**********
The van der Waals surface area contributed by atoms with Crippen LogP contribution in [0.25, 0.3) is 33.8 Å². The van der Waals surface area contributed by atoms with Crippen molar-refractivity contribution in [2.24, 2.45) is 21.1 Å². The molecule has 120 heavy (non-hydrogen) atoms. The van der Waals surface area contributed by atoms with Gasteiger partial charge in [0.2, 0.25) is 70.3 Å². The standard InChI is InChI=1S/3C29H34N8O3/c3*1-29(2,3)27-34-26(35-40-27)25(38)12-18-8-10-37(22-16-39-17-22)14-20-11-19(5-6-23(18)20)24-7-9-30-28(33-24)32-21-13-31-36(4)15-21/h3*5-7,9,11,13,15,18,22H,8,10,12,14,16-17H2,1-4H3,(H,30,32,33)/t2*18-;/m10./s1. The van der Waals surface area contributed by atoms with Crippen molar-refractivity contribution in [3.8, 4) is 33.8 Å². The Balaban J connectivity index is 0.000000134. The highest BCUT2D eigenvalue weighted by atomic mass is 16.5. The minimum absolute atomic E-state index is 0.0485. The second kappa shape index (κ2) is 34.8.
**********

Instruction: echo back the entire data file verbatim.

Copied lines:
The van der Waals surface area contributed by atoms with Crippen LogP contribution in [0.25, 0.3) is 33.8 Å². The van der Waals surface area contributed by atoms with Crippen molar-refractivity contribution in [2.24, 2.45) is 21.1 Å². The molecule has 120 heavy (non-hydrogen) atoms. The van der Waals surface area contributed by atoms with Gasteiger partial charge in [0.2, 0.25) is 70.3 Å². The standard InChI is InChI=1S/3C29H34N8O3/c3*1-29(2,3)27-34-26(35-40-27)25(38)12-18-8-10-37(22-16-39-17-22)14-20-11-19(5-6-23(18)20)24-7-9-30-28(33-24)32-21-13-31-36(4)15-21/h3*5-7,9,11,13,15,18,22H,8,10,12,14,16-17H2,1-4H3,(H,30,32,33)/t2*18-;/m10./s1. The van der Waals surface area contributed by atoms with Crippen molar-refractivity contribution in [3.8, 4) is 33.8 Å². The Balaban J connectivity index is 0.000000134. The highest BCUT2D eigenvalue weighted by atomic mass is 16.5. The minimum absolute atomic E-state index is 0.0485. The second kappa shape index (κ2) is 34.8.